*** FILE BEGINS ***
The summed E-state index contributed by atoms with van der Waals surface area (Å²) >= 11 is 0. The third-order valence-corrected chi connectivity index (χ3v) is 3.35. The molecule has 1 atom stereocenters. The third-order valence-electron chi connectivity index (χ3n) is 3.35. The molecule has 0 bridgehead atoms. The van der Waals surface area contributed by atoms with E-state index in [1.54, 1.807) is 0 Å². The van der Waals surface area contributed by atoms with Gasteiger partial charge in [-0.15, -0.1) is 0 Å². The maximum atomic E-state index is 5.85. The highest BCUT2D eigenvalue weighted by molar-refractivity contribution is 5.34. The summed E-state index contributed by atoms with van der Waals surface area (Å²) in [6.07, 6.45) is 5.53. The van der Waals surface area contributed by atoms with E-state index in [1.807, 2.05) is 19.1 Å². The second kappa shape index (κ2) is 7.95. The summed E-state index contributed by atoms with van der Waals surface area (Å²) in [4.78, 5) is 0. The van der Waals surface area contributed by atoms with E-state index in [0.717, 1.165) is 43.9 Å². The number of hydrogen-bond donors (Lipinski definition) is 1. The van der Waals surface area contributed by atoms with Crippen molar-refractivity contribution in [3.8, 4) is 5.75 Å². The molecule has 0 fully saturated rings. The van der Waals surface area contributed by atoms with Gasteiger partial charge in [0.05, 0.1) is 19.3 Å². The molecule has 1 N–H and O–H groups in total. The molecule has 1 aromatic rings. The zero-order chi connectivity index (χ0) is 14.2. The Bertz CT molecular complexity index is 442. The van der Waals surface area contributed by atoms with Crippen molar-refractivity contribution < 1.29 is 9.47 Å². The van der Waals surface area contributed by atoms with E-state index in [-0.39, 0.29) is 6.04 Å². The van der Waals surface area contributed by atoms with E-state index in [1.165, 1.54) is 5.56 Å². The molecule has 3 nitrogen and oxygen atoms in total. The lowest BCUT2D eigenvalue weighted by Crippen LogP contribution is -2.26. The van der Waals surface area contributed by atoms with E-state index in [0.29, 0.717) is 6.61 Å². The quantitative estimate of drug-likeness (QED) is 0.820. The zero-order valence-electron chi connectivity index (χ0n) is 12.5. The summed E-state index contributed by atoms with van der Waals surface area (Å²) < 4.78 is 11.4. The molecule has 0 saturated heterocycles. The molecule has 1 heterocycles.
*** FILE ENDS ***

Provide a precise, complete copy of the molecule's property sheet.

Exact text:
The summed E-state index contributed by atoms with van der Waals surface area (Å²) >= 11 is 0. The third-order valence-corrected chi connectivity index (χ3v) is 3.35. The molecule has 1 atom stereocenters. The third-order valence-electron chi connectivity index (χ3n) is 3.35. The molecule has 0 bridgehead atoms. The van der Waals surface area contributed by atoms with E-state index in [1.54, 1.807) is 0 Å². The van der Waals surface area contributed by atoms with Gasteiger partial charge in [-0.15, -0.1) is 0 Å². The maximum atomic E-state index is 5.85. The highest BCUT2D eigenvalue weighted by molar-refractivity contribution is 5.34. The summed E-state index contributed by atoms with van der Waals surface area (Å²) in [6.07, 6.45) is 5.53. The van der Waals surface area contributed by atoms with E-state index in [1.807, 2.05) is 19.1 Å². The second kappa shape index (κ2) is 7.95. The summed E-state index contributed by atoms with van der Waals surface area (Å²) in [4.78, 5) is 0. The van der Waals surface area contributed by atoms with E-state index in [0.717, 1.165) is 43.9 Å². The number of hydrogen-bond donors (Lipinski definition) is 1. The van der Waals surface area contributed by atoms with Crippen molar-refractivity contribution in [3.8, 4) is 5.75 Å². The molecule has 0 fully saturated rings. The van der Waals surface area contributed by atoms with Gasteiger partial charge in [0.05, 0.1) is 19.3 Å². The molecule has 1 N–H and O–H groups in total. The molecule has 1 aromatic rings. The zero-order chi connectivity index (χ0) is 14.2. The Bertz CT molecular complexity index is 442. The van der Waals surface area contributed by atoms with Crippen molar-refractivity contribution < 1.29 is 9.47 Å². The van der Waals surface area contributed by atoms with E-state index in [-0.39, 0.29) is 6.04 Å². The van der Waals surface area contributed by atoms with E-state index in [1.165, 1.54) is 5.56 Å². The molecule has 3 nitrogen and oxygen atoms in total. The lowest BCUT2D eigenvalue weighted by Crippen LogP contribution is -2.26. The van der Waals surface area contributed by atoms with E-state index in [0.29, 0.717) is 6.61 Å². The quantitative estimate of drug-likeness (QED) is 0.820. The zero-order valence-electron chi connectivity index (χ0n) is 12.5. The summed E-state index contributed by atoms with van der Waals surface area (Å²) < 4.78 is 11.4. The molecule has 0 saturated heterocycles. The molecule has 1 heterocycles.